Based on Audrey Haven’s SJS article “Clients and the “Poverty Mindset” What is the connection? Part I (Friday, August 9, 2013) commenting on one of my three blogs on the definition of the “Poverty Mindset,” my concept of “Poverty Mindset” seems to have been misinterpreted as rather judgmental.
Anyone who visits the FSW website and looks across its content can see that the mission and goals of the Center for Financial Social Work [FSW] totally focus on empowering clients by providing both social workers [and non-social workers] with the tools and skills to educate, motivate and support clients on the journey to sustainable, long-term financial behavioral change.
From its earliest inception in 1997 [as Femonomics – the “Gender of Money”] the Financial Social Work model/certification has managed to: 1. Identify money as a necessary, relevant and cogent social work issue. 2. Create a way for social workers to improve their own financial futures. 3. Develop the tools and skills for social workers to help clients take control of their money and gain control of their lives.
I was driven to tackle the topic of the “Poverty Mindset” in the post Clients and the “Poverty Mindset” by the fact that so many of our students, graduates, FSW community members, and countless non-profit agencies, struggle to engage clients in long-term financial behavioral change. During FSW’s history of sixteen years, I’ve observed a particular pattern of thinking and behavior underlying clients’ reluctance and tendency to self-sabotage in this area. As I began blogging, I happened to term that pattern the “Poverty Mindset.”
The “Poverty Mindset” represents [to me] a way of thinking which when clearly defined can provide a clearer understanding of how to help clients to overcome that manner of thinking. Please see our post “A Community Discussion on the “Poverty Mindset,” to read the thoughts, ideas and contributions from our FSW community on this topic.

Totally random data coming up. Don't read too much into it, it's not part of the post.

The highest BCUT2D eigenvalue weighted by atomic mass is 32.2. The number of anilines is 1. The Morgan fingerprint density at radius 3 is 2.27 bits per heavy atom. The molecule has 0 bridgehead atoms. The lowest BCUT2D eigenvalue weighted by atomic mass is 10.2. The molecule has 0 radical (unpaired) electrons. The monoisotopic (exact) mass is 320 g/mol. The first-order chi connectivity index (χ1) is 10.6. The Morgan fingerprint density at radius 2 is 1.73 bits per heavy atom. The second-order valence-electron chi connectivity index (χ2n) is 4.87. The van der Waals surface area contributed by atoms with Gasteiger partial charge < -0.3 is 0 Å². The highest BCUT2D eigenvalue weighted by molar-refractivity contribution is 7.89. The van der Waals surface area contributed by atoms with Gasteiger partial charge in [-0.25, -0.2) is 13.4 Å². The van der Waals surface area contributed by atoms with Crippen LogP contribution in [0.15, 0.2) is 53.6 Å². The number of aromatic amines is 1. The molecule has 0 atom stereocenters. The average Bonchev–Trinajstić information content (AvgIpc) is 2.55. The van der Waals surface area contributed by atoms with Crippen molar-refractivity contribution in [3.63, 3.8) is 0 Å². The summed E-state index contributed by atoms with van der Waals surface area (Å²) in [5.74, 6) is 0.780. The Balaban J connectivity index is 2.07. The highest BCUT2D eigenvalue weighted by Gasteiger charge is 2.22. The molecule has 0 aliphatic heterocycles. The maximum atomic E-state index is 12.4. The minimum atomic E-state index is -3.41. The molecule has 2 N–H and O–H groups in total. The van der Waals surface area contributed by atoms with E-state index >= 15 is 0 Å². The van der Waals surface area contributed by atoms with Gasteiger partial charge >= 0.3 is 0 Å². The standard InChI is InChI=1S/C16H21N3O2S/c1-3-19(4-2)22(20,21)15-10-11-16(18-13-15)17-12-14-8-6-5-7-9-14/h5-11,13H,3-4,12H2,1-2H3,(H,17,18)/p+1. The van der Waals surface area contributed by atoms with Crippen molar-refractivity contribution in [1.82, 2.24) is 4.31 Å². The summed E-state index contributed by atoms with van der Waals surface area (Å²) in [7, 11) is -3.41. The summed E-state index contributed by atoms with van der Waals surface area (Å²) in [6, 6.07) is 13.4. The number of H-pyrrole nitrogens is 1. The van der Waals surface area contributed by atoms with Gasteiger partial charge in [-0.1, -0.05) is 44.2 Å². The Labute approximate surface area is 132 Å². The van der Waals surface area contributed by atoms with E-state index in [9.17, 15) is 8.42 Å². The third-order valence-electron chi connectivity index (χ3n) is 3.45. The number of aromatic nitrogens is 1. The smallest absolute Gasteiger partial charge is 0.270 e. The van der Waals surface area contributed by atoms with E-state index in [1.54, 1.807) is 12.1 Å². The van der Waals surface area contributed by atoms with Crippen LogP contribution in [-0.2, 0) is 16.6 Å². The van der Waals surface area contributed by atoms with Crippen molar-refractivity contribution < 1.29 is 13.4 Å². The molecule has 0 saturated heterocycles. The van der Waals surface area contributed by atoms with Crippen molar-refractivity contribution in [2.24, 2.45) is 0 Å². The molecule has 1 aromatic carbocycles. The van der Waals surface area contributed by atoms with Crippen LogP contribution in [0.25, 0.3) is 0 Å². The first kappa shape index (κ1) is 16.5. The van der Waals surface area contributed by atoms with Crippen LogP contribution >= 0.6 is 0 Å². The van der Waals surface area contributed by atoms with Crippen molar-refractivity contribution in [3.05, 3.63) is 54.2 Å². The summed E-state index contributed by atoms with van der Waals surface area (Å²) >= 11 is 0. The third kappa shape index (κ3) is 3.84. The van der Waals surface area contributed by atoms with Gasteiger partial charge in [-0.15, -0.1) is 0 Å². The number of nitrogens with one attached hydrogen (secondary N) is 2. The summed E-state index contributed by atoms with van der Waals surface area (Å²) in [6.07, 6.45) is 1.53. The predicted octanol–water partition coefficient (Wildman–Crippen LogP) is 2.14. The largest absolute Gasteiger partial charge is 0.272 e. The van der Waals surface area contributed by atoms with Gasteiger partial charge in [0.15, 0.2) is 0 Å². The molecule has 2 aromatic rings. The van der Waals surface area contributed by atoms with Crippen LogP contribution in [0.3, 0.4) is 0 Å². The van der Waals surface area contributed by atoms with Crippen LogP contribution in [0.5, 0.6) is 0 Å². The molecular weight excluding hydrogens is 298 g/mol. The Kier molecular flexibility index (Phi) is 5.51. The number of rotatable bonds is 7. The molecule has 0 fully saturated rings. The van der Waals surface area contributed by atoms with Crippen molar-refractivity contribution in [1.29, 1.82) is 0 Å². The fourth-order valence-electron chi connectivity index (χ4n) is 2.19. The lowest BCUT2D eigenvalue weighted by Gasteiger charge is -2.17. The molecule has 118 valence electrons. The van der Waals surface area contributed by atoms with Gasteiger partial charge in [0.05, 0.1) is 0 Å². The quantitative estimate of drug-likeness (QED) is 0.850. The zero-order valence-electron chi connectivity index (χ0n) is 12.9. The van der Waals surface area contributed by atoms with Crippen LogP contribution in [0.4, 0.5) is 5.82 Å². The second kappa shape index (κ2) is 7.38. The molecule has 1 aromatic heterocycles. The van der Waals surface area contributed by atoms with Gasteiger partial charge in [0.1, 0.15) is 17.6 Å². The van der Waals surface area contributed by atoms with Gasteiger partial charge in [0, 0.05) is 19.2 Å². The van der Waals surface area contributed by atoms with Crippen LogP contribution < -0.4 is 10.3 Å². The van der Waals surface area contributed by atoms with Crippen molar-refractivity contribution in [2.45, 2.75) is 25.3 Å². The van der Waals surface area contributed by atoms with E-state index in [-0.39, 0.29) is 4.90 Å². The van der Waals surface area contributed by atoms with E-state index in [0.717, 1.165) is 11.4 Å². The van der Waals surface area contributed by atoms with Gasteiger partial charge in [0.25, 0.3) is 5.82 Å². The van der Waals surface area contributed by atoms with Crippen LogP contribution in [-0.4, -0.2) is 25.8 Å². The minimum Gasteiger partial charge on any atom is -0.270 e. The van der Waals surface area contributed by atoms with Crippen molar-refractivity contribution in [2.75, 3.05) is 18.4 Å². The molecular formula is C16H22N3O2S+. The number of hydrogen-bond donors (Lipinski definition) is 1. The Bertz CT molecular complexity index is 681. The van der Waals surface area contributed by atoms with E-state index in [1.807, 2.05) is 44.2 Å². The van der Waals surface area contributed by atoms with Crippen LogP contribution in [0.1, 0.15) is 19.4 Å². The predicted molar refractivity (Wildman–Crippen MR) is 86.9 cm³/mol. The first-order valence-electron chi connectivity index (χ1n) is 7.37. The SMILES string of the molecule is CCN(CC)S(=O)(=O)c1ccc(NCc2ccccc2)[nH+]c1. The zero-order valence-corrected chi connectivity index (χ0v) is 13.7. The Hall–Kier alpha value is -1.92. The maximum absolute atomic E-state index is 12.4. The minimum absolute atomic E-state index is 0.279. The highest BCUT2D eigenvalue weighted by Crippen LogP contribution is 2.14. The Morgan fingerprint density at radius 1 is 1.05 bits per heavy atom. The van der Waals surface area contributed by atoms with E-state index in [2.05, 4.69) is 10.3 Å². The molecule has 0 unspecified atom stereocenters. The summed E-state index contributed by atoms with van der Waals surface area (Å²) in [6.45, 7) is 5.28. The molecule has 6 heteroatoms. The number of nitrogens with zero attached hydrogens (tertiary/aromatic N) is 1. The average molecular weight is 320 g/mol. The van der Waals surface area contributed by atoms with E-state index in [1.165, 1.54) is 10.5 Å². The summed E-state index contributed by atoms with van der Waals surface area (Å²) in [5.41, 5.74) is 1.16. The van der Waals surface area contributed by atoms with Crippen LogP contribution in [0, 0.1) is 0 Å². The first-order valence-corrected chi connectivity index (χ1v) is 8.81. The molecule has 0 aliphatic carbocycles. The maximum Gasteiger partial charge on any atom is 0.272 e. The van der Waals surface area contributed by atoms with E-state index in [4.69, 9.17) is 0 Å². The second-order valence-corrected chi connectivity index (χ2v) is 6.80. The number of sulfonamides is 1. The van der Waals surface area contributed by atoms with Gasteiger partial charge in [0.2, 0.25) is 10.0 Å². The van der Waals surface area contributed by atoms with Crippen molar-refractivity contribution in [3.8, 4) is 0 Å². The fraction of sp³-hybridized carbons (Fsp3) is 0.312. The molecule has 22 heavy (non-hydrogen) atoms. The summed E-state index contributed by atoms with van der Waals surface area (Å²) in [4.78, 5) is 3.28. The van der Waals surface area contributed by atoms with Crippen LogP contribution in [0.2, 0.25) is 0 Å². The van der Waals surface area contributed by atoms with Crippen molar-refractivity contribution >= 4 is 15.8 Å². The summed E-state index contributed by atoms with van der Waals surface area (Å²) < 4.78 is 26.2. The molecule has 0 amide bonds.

Financial Social Work understands that poverty is an outcome of many political, social and other complex factors, circumstances and issues. It works to counter those realities with its hopeful, strength-based, interactive and introspective behavioral model which provides on-going financial education, motivation and support. The goal is to expand clients’ sense of self, self-confidence and self-awareness in ways which make examining and rethinking previously unconscious automatic thoughts and feelings regarding money for clients [largely learned in childhood] less threatening and more empowering. Please see this infographic to better understand the model.
In closing, I’d like to share a sampling of some of the exciting developments resulting from FSW work: 1) Social workers are now awarded 20 CEs from NASW national upon passing the certification exam; 2) The Financial Social Work curriculum has been taught as a distance elective at the University of Kentucky, since fall semester 2011, by an FSW graduate; 3) Financial Social Work has a chapter in the NASW Press publication: 4) Social Work Matters: The Power of Linking Policy and Practice; Financial Social Work will be included in the 2013 Oxford Press Online Encyclopedia of Social Work; and 5) evidence based research is being conducted on the FSW model.
Written by: Reeta Wolfsohn, CMSW
For more from Reeta and to learn more about Financial Social Work go to http://www.financialsocialwork.com/.
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